There are certain passages from which preachers and teachers are reluctant to expound because it can seem like those of us in ministry are simply using scripture to assist in lining our own pockets. How does a pastor preach about tithing with a clear conscience knowing that tithes pay his salary? It’s a thin line, but a necessary one. But giving is biblical, and so is vocational ministry. Here is today’s text from I Corinthians 9:1-15.
1 Am I not free? Am I not an apostle? Have I not seen Jesus our Lord? Are you not the result of my work in the Lord? 2 Even though I may not be an apostle to others, surely I am to you! For you are the seal of my apostleship in the Lord.
3 This is my defense to those who sit in judgment on me. 4 Don’t we have the right to food and drink? 5Don’t we have the right to take a believing wife along with us, as do the other apostles and the Lord’s brothers and Cephas[a]? 6 Or is it only I and Barnabas who lack the right to not work for a living?
7 Who serves as a soldier at his own expense? Who plants a vineyard and does not eat its grapes? Who tends a flock and does not drink the milk? 8 Do I say this merely on human authority? Doesn’t the Law say the same thing? 9 For it is written in the Law of Moses: “Do not muzzle an ox while it is treading out the grain.”[b] Is it about oxen that God is concerned? 10 Surely he says this for us, doesn’t he? Yes, this was written for us, because whoever plows and threshes should be able to do so in the hope of sharing in the harvest. 11 If we have sown spiritual seed among you, is it too much if we reap a material harvest from you? 12 If others have this right of support from you, shouldn’t we have it all the more?
But we did not use this right. On the contrary, we put up with anything rather than hinder the gospel of Christ.
13 Don’t you know that those who serve in the temple get their food from the temple, and that those who serve at the altar share in what is offered on the altar? 14 In the same way, the Lord has commanded that those who preach the gospel should receive their living from the gospel.
15 But I have not used any of these rights. And I am not writing this in the hope that you will do such things for me, for I would rather die than allow anyone to deprive me of this boast.
I’ve been in full-time ministry for right at 12 years now. I’ve also worked outside of the church off and on during that time. And before I give any commentary on Paul’s passage, I will say that I feel blessed to be able to draw my salary from the church. Also, you would think that my giving has always been steady. Giving was easier as a single man. As a family, there are so many more needs for which to provide. Honestly, it’s just been in the last couple of years that our family has been faithful with giving. We are not at a full 10% but we are close and are working are way towards more. I remember a couple of years ago when Cindy was unemployed and we had some unexpected financial hardships that I just cringed at the end of the year when I got our annual giving statement from the church. Maybe you can relate?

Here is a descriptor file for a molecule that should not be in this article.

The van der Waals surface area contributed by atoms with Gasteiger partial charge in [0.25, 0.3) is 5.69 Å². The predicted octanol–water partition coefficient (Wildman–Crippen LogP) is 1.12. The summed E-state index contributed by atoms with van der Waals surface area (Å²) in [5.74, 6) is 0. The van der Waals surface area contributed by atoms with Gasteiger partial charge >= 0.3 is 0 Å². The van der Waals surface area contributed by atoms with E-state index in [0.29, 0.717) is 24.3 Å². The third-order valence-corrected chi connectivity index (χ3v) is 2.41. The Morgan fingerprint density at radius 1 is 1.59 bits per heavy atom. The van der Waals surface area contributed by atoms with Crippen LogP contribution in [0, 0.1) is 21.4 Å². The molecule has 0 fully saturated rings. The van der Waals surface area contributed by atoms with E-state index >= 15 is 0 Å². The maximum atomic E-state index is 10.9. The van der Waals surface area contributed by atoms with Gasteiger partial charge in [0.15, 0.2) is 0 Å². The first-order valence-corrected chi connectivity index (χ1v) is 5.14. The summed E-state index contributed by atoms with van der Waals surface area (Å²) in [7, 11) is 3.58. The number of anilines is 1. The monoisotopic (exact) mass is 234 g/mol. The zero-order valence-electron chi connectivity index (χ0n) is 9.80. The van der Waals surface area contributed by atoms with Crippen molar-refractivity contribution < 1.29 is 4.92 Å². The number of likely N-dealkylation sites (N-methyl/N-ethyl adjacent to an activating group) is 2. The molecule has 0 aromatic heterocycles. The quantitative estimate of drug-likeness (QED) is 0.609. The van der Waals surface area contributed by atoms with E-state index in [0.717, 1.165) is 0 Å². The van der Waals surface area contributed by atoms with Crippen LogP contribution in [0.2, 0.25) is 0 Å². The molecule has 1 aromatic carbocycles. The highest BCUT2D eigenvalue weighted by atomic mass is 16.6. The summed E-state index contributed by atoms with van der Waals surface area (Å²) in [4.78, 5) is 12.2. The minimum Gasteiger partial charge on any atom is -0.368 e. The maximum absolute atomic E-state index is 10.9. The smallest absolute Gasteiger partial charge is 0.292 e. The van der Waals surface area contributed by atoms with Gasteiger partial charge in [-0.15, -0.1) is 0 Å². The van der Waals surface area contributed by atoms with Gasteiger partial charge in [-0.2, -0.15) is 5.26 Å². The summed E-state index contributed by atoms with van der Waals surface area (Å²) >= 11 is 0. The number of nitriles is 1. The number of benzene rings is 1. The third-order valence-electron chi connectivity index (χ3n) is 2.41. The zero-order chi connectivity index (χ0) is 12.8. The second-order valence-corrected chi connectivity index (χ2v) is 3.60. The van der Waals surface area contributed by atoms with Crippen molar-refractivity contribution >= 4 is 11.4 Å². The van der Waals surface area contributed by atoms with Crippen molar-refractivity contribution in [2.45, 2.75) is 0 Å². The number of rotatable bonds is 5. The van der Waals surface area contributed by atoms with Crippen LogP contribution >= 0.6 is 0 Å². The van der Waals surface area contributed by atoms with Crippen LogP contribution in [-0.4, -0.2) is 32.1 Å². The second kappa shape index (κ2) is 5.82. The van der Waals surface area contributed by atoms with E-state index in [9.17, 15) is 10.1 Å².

The church is a precarious critter. The church only works if everyone pulls their weight. In Corinth, I doubt there was a central meeting place for believers, save in the homes of some early Christians. But even without bills and upkeep on a church building, funds would have been utilized to meet certain needs within the church. Paul, as a missionary, is pleading his case that he has expenses that have not been met and he is not currently working in any other occupation to supplement his income (We do know from Acts 18:2 he was a tentmaker by trade and probably used that skill occasionally to meet basic needs).
I like the way he references refraining from muzzling the ox during farm work. The ox should be able to reap some sort of immediate benefit from doing the task set before him. Likewise, those who work for the church full time should be compensated for their work. I’m aware that some churches and preachers are corrupt and many workers take salaries many times what is necessary. But the majority of them are people just like you and me. Their kids need a college fund, and braces. Many of them do not have health insurance or retirement benefits except what they provide for themselves. Their cars break down. They go to the doctor. While serving in the ministry and “trusting God at every turn” has a romantic air to it, people in ministry still have the same problems and concerns as their parishioners, not to mention the scrutiny of living in a fishbowl-not just themselves, but their spouses and children as well.
So in this season of Lent, let us think about a couple of things. Think about the person(s) you call “pastor”. It may be your senior pastor or other full time ministry staff at your church. Now think about your giving to your church. If everyone gave like you (and me), would (y)our church be able to function? Would it thrive or struggle? In this season of Lent, a season of sacrifice and giving, what better time to re-examine our financial commitment to God and his church?